snopes.com

snopes.com (http://message.snopes.com/index.php)
-   Old Wives' Tales (http://message.snopes.com/forumdisplay.php?f=21)
-   -   Wooden spoon prevents boil over (http://message.snopes.com/showthread.php?t=89201)

Barbara 15 April 2014 07:41 PM

Wooden spoon prevents boil over
 
Comment: Putting a wooden spoon over the top of a pot of boiling water or
any other liquid will prevent it from boiling over.

Barbara 15 April 2014 07:41 PM

And here I thought their primary use was for warming the bottoms of the truly deserving.

Ali Infree 15 April 2014 07:50 PM

Only within reason, DW broke one on the youngest son. This was many moons ago (he was two of his own now). Happened in the kitchen of the church basement, and aside from the spoon, no permanent damage. The story tends to make all the siblings laugh.

Ali

GenYus234 15 April 2014 07:52 PM

No, no, no. Wooden spoons are for misbehaving knuckles.

Barbara 15 April 2014 07:54 PM

No, no, no. Wooden spoons are for misbehaving knuckleheads.

A Turtle Named Mack 15 April 2014 07:59 PM

I have noticed, particularly with foods that release starch into the water and thus make foamier boiling, that any object just above the top of the water will cause the bubbles to pop fast enough that boilover is extremely unlikely. i will move a spoon - wooden or metal - across the top of the pot to prevent boilover while turning down the heat and letting the boiling get less intense.

Quote:

Originally Posted by Barbara (Post 1815922)
And here I thought their primary use was for warming the bottoms of the truly deserving.

and how does one qualify for this? ;)

ganzfeld 16 April 2014 01:49 AM

Quote:

Originally Posted by Ali Infree (Post 1815927)
The story tends to make all the siblings laugh.

That's a frightening story. I must be missing something - a certain sense of dark humor perhaps; I fail to see anything funny about hitting anyone with a spoon, especially a child.

Latiam 16 April 2014 02:39 AM

You're 15 years younger. It's the generational gap. While I don't consider the time my mother broke a brush on my behind to be funny, I don't consider myself scarred by the incident.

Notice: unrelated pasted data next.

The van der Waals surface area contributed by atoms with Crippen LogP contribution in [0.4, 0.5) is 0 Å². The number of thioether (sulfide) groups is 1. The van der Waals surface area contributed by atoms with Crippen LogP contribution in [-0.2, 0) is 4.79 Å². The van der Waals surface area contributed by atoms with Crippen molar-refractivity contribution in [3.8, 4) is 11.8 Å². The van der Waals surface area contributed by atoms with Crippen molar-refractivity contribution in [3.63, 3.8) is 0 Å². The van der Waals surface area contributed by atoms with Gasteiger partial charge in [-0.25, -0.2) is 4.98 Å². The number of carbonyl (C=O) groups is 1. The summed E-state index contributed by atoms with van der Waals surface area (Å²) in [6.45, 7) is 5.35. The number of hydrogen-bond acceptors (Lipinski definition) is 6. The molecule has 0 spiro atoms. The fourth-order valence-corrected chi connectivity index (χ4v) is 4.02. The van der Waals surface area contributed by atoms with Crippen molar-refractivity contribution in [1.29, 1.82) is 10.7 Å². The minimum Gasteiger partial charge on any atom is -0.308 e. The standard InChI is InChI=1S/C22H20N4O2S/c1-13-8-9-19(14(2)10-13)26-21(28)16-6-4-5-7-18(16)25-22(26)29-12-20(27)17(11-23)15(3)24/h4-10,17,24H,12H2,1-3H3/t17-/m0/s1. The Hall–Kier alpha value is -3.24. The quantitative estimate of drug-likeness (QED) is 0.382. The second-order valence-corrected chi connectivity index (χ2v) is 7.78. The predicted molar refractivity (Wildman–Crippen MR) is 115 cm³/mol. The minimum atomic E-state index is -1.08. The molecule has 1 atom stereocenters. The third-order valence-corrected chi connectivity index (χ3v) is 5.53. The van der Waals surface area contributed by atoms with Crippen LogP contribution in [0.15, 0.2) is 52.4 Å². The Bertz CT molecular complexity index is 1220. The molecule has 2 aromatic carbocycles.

My brothers largely did not get spanked. They are younger than I am; my brother was born 7 years after me.
It was not considered abuse.

On the other hand, I vividly remember being slapped in the face by my uncle as a very young child and being literally shocked speechless for several minutes; I was midsentence when it happened. Every time I see that uncle I think "That's the guy who slapped me."

I'm not defending spanking. But that is the way it was.

Sue 17 April 2014 02:11 AM

My brother and I were watching old episodes of (I think) the Little Rascals once and one of the kids put a book down his pants so when his dad spanked him he'd actually be hitting the book. My brother thought this was a genius idea and spent the rest of the day trying to goad my parents into giving him a spanking. This was the '60s and spanking was a pretty common punishment. Except not in our house. Finally my mom figured out what was going on and gave him a mercy spanking and pretended to hurt her hand. We still laugh about that.

Cervus 17 April 2014 02:17 AM

Quote:

Originally Posted by Latiam (Post 1816022)
You're 15 years younger. It's the generational gap.

Huh? Everyone who's posted in this thread (besides me just now) is older than you. Ganzfeld, who you're responding to, is four years older than you according to his profile. Can't be a generation gap when you're all in the same cohort.

ganzfeld 17 April 2014 02:21 AM

Oops, updated that age thing. Yeah, things did change even from when I was small (and got smacked, unfortunately) but hitting someone with a hard object would have been considered abuse, I would guess even by many of the people in my parents' generation.

Ali Infree 18 April 2014 04:21 PM

The wooden spoon incident is notable because DW is notoriously calm and unflustered by children. It was an aberration and the result of the spanking was DS laughing about the spoon breaking on his behind. I don't think the spoon was long for this world in any case. No injury to DS and my wife realized she was over-reacting. So it became a story about what not to do.

I think ATNM may be right about starchy foods and boiling over, especially lowering the temperature.

Ali


All times are GMT. The time now is 05:59 AM.

Powered by vBulletin® Version 3.8.7
Copyright ©2000 - 2018, vBulletin Solutions, Inc.